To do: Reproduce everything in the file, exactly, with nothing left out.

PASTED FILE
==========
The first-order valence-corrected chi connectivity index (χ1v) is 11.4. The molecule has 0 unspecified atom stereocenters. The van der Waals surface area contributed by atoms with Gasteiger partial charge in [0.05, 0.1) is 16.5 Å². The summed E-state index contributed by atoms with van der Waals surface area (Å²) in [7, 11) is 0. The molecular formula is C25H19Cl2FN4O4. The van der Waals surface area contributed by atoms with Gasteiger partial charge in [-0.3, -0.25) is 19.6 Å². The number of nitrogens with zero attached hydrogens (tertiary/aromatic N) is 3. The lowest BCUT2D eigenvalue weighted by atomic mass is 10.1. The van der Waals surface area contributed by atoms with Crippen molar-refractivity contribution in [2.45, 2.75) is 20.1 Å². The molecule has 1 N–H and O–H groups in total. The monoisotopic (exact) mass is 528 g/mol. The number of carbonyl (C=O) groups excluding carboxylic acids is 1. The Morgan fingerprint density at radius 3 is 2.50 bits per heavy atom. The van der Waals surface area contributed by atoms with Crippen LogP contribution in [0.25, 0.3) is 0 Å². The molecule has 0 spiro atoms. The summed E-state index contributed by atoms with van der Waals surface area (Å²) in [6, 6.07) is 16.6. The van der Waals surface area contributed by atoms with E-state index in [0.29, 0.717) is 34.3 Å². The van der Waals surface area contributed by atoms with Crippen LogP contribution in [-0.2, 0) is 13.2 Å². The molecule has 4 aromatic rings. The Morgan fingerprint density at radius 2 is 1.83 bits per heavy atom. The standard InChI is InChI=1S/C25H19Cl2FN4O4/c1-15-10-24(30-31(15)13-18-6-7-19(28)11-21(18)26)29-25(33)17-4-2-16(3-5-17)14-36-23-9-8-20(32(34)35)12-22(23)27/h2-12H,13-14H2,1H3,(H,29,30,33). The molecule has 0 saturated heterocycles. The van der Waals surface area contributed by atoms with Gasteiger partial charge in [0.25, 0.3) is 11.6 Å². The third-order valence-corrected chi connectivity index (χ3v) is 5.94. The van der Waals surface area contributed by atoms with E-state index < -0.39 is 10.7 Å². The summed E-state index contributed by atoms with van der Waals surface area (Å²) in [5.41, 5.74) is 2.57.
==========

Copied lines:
The first-order valence-corrected chi connectivity index (χ1v) is 11.4. The molecule has 0 unspecified atom stereocenters. The van der Waals surface area contributed by atoms with Gasteiger partial charge in [0.05, 0.1) is 16.5 Å². The summed E-state index contributed by atoms with van der Waals surface area (Å²) in [7, 11) is 0. The molecular formula is C25H19Cl2FN4O4. The van der Waals surface area contributed by atoms with Gasteiger partial charge in [-0.3, -0.25) is 19.6 Å². The number of nitrogens with zero attached hydrogens (tertiary/aromatic N) is 3. The lowest BCUT2D eigenvalue weighted by atomic mass is 10.1. The van der Waals surface area contributed by atoms with Crippen molar-refractivity contribution in [2.45, 2.75) is 20.1 Å². The molecule has 1 N–H and O–H groups in total. The monoisotopic (exact) mass is 528 g/mol. The number of carbonyl (C=O) groups excluding carboxylic acids is 1. The Morgan fingerprint density at radius 3 is 2.50 bits per heavy atom. The van der Waals surface area contributed by atoms with Crippen LogP contribution in [0.25, 0.3) is 0 Å². The molecule has 0 spiro atoms. The summed E-state index contributed by atoms with van der Waals surface area (Å²) in [6, 6.07) is 16.6. The van der Waals surface area contributed by atoms with E-state index in [0.29, 0.717) is 34.3 Å². The van der Waals surface area contributed by atoms with Crippen LogP contribution in [-0.2, 0) is 13.2 Å². The molecule has 4 aromatic rings. The Morgan fingerprint density at radius 2 is 1.83 bits per heavy atom. The standard InChI is InChI=1S/C25H19Cl2FN4O4/c1-15-10-24(30-31(15)13-18-6-7-19(28)11-21(18)26)29-25(33)17-4-2-16(3-5-17)14-36-23-9-8-20(32(34)35)12-22(23)27/h2-12H,13-14H2,1H3,(H,29,30,33). The molecule has 0 saturated heterocycles. The van der Waals surface area contributed by atoms with Gasteiger partial charge in [0.25, 0.3) is 11.6 Å². The third-order valence-corrected chi connectivity index (χ3v) is 5.94. The van der Waals surface area contributed by atoms with E-state index < -0.39 is 10.7 Å². The summed E-state index contributed by atoms with van der Waals surface area (Å²) in [5.41, 5.74) is 2.57.